Endometriosis is a condition which is increasingly recognised by doctors and patients. In its most severe form it is a distressing condition causing severe pain and subfertility. Some women have suffered from it for years before diagnosis; it can be difficult to diagnose, so if you are concerned about it, raise the subject directly with your doctor.

It is caused by the migration of cells that normally line the inside of the womb, to other sites in the pelvic area. It is thought that the cells move backwards through the Fallopian tubes. These tubes are not directly fixed to the ovaries but lie alongside them, so that if cells from the uterine (womb) wall do move backwards through them, they fall into the pelvic cavity and can attach to the ovaries, the outside of the fallopian tubes, the bladder, uterus, bowel and the pelvic wall.

The problem is that these cells act as if they are in the uterus. Every month they increase in size and then break down in the same way as when you have your period. Unfortunately, there is no way out as they are trapped in the pelvic area. Instead, they spread about and become sticky. Adhesions can then form between organs or to the pelvic wall. Swellings filled with dark blood can also form called 'chocolate cysts'.

These adhesions cause severe pain during your period, at ovulation, during sexual intercourse and when you open your bowels; symptoms can vary depending on where the adhesions are. The most common feature though, is increasing period pain which can start before you bleed and may continue through the whole of your period.

Endometriosis can affect fertility. If the fallopian tubes have become very stuck down, it may be difficult to conceive. Treatment options vary according to your age and your desire to become pregnant.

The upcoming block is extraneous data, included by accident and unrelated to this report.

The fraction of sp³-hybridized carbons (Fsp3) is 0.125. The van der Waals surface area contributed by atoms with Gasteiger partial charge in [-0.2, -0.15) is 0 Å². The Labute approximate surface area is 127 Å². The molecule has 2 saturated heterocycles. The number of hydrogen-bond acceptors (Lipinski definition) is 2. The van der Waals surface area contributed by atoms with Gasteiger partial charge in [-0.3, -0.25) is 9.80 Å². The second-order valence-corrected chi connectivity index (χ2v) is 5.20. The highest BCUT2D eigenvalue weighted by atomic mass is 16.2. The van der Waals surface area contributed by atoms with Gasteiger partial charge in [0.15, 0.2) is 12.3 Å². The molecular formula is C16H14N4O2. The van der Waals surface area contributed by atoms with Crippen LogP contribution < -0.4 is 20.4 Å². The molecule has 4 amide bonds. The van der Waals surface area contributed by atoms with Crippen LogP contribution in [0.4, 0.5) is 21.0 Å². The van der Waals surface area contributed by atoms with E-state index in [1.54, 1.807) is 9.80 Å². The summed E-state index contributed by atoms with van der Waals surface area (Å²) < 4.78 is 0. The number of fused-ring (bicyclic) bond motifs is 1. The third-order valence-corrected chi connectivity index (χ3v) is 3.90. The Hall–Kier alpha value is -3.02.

Diagnosis can only be confirmed by a laparoscopy. This is an operation in which a small opening is made near the tummy button, and a tube with a tiny camera at one end is inserted into the pelvic area. The camera enables the doctor to examine the pelvic area in detail and actually see the endometriosis. This allows for accurate assessment of the extent of the condition.

Treatment can be medical or surgical

Hormonal treatments aim to stop the production of certain hormones, thus preventing the stimulation of the endometriotic tissue. The hope is that the endometriosis will dissolve. Treatment can be in the form of tablets, or injections.

Treatments on offer which depend on the extent of the disease and the symptoms suffered include:

  • Laparoscopic laser treatment
  • Surgical excision of the affected tissue or organs
There are some other surgical treatments available if all other measures fail.

The National Endometriosis Society can provide you with further information.

The National Endometriosis Society
50 Westminster Palace Gardens
Artillery Row
London SW1P 1RL
Helpline 020 7222 2776

Further information

National Endometriosis Society

Womens Health

This article published on
28 November 2005

Next review date 11/1/2013


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